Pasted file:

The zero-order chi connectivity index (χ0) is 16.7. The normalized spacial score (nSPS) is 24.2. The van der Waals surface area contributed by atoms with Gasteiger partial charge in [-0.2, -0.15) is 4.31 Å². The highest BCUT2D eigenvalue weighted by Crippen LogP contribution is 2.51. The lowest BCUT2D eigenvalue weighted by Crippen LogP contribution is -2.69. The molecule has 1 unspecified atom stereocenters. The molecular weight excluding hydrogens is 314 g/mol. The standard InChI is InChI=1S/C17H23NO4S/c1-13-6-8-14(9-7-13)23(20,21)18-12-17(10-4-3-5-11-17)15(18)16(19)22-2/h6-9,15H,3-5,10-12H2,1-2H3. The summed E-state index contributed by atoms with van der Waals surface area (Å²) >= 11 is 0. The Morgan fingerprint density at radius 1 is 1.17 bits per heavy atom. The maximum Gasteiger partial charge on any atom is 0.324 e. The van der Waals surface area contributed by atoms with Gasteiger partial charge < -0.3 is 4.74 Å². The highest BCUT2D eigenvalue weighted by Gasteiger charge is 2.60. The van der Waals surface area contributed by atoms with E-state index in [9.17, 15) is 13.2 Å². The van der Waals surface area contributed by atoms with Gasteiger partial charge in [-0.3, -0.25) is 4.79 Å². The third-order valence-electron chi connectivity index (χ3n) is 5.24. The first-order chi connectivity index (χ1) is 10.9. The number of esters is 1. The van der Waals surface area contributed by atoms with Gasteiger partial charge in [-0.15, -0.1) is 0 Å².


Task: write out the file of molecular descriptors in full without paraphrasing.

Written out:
The zero-order chi connectivity index (χ0) is 16.7. The normalized spacial score (nSPS) is 24.2. The van der Waals surface area contributed by atoms with Gasteiger partial charge in [-0.2, -0.15) is 4.31 Å². The highest BCUT2D eigenvalue weighted by Crippen LogP contribution is 2.51. The lowest BCUT2D eigenvalue weighted by Crippen LogP contribution is -2.69. The molecule has 1 unspecified atom stereocenters. The molecular weight excluding hydrogens is 314 g/mol. The standard InChI is InChI=1S/C17H23NO4S/c1-13-6-8-14(9-7-13)23(20,21)18-12-17(10-4-3-5-11-17)15(18)16(19)22-2/h6-9,15H,3-5,10-12H2,1-2H3. The summed E-state index contributed by atoms with van der Waals surface area (Å²) >= 11 is 0. The Morgan fingerprint density at radius 1 is 1.17 bits per heavy atom. The maximum Gasteiger partial charge on any atom is 0.324 e. The van der Waals surface area contributed by atoms with Gasteiger partial charge < -0.3 is 4.74 Å². The highest BCUT2D eigenvalue weighted by Gasteiger charge is 2.60. The van der Waals surface area contributed by atoms with E-state index in [9.17, 15) is 13.2 Å². The van der Waals surface area contributed by atoms with Gasteiger partial charge in [-0.3, -0.25) is 4.79 Å². The third-order valence-electron chi connectivity index (χ3n) is 5.24. The first-order chi connectivity index (χ1) is 10.9. The number of esters is 1. The van der Waals surface area contributed by atoms with Gasteiger partial charge in [-0.15, -0.1) is 0 Å².